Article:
It has been a truly remarkable performance, entirely due to Ben Bernanke and his QE2. In November the Federal Reserve chairman confirmed three months of speculation and announced the second round of bond buying by the Fed, worth US$600 billion.

Investor surveys now show historically high levels of enthusiasm for equities. The Wall Street Journal reported that this has been the fastest 100 per cent rebound in the S&P 500 since 1936. The latest Merrill Lynch-Bank of America survey showed that 67 per cent of portfolio managers are overweight in global equities, the highest since the survey began in 2001. Exposure to bonds is the lowest in five years and cash holdings are the lowest in nine years.

The bulls are flying in the US and the bears are in hibernation.

History tells us these are the most dangerous times to be an investor - when everyone thinks the market is going to new and greater heights. But the recent switch out of emerging market assets is reinforcing the bull market in developed-world sharemarkets and will probably mean the run will continue or a while yet.

Australia in the middle

What that means for the Australian sharemarket is probably more of the same: it will continue to produce returns somewhere between Wall Street and Shanghai. Since November 1, the US S&P 500 has gone up 13 per cent, the Shanghai composite has fallen 5 per cent, and the Australian All Ordinaries has gone up 5 per cent – almost smack in the middle.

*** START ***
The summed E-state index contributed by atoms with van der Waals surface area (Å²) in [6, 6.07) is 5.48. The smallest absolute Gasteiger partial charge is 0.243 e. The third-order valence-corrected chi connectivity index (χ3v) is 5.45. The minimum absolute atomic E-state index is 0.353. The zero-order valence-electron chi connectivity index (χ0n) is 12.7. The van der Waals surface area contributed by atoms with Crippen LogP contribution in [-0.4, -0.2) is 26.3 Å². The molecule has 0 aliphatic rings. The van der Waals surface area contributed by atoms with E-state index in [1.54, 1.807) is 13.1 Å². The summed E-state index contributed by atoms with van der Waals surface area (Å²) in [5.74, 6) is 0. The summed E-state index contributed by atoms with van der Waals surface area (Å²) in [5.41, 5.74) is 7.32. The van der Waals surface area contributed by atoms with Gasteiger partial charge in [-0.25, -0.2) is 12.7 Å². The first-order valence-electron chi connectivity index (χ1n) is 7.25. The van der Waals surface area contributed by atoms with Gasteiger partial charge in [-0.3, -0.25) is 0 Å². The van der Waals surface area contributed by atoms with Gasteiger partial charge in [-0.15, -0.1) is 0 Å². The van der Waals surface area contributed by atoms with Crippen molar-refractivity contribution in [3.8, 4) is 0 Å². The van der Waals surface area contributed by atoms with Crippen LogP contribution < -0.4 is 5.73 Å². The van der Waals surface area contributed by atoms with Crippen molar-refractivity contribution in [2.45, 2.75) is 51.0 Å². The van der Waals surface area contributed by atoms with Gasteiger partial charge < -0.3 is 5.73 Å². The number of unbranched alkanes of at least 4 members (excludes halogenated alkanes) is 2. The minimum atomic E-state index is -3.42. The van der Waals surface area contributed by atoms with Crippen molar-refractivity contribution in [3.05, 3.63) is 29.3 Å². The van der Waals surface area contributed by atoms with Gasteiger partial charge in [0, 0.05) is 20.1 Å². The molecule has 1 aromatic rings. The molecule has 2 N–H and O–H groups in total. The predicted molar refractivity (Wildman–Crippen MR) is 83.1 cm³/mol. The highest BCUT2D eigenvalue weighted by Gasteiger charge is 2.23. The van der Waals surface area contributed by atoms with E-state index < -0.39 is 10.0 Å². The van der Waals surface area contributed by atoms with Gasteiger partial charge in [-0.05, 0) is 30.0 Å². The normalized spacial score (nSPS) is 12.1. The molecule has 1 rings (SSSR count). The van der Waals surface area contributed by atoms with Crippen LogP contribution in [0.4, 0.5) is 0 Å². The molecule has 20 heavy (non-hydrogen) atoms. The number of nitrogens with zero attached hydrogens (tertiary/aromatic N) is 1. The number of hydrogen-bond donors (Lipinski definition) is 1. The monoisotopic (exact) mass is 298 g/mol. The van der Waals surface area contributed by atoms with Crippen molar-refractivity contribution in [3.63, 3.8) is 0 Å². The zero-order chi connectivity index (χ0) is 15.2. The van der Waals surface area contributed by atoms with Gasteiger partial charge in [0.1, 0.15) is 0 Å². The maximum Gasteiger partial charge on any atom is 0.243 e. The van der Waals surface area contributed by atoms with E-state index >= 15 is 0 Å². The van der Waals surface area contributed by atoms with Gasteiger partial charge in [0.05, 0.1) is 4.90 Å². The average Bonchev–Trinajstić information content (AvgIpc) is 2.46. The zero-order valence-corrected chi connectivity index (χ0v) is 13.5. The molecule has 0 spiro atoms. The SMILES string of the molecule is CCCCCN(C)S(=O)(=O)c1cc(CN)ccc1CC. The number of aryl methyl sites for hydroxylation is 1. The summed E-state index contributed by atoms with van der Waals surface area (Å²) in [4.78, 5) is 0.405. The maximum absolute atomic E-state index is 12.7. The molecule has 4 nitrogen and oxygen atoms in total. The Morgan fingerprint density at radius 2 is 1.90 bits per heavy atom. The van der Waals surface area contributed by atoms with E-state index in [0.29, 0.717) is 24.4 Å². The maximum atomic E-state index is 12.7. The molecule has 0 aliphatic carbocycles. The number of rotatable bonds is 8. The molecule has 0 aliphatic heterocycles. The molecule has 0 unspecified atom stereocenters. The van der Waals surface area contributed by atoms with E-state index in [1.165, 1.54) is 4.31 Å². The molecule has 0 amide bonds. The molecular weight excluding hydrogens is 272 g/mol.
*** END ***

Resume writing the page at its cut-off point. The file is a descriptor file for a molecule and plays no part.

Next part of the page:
If you were an optimist you might regard this as Goldilocks and the three bears: not too hot, not too cold, but just right. Maybe. But if the Chinese economy cracks, as the markets are predicting, and QE2 comes to an end as well, which it is due to do in June, the Australian market could be hit by a double whammy.

As for the banks, the outbreak of competition is good news, not bad. The “break up with each other”, as the NAB campaign puts it, will keep the regulators off their backs and perhaps even encourage a resumption of credit growth.

About the author

Alan Kohler is the publisher of Eureka Report, a leading investment newsletter.